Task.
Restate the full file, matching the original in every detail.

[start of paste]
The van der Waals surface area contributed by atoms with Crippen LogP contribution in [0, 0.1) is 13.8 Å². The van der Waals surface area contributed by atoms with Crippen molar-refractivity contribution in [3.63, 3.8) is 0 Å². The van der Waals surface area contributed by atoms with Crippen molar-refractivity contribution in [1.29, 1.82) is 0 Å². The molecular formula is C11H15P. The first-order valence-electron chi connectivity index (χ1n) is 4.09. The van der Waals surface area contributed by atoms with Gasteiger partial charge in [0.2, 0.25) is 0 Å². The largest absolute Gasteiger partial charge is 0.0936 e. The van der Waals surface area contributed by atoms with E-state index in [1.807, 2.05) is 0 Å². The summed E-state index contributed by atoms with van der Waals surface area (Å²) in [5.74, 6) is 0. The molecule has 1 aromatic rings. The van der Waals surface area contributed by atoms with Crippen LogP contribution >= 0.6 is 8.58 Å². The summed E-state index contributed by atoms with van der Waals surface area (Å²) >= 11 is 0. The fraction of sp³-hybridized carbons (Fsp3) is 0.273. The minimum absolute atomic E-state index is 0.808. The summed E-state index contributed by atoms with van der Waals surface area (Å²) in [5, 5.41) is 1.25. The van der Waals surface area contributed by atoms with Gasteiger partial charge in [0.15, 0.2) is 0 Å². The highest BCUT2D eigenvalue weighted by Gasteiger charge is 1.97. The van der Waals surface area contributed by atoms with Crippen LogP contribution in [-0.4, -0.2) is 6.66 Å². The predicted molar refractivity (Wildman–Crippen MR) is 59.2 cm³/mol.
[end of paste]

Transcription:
The van der Waals surface area contributed by atoms with Crippen LogP contribution in [0, 0.1) is 13.8 Å². The van der Waals surface area contributed by atoms with Crippen molar-refractivity contribution in [3.63, 3.8) is 0 Å². The van der Waals surface area contributed by atoms with Crippen molar-refractivity contribution in [1.29, 1.82) is 0 Å². The molecular formula is C11H15P. The first-order valence-electron chi connectivity index (χ1n) is 4.09. The van der Waals surface area contributed by atoms with Gasteiger partial charge in [0.2, 0.25) is 0 Å². The largest absolute Gasteiger partial charge is 0.0936 e. The van der Waals surface area contributed by atoms with E-state index in [1.807, 2.05) is 0 Å². The summed E-state index contributed by atoms with van der Waals surface area (Å²) in [5.74, 6) is 0. The molecule has 1 aromatic rings. The van der Waals surface area contributed by atoms with Crippen LogP contribution >= 0.6 is 8.58 Å². The summed E-state index contributed by atoms with van der Waals surface area (Å²) >= 11 is 0. The fraction of sp³-hybridized carbons (Fsp3) is 0.273. The minimum absolute atomic E-state index is 0.808. The summed E-state index contributed by atoms with van der Waals surface area (Å²) in [5, 5.41) is 1.25. The van der Waals surface area contributed by atoms with Gasteiger partial charge in [0.15, 0.2) is 0 Å². The highest BCUT2D eigenvalue weighted by Gasteiger charge is 1.97. The van der Waals surface area contributed by atoms with Crippen LogP contribution in [-0.4, -0.2) is 6.66 Å². The predicted molar refractivity (Wildman–Crippen MR) is 59.2 cm³/mol.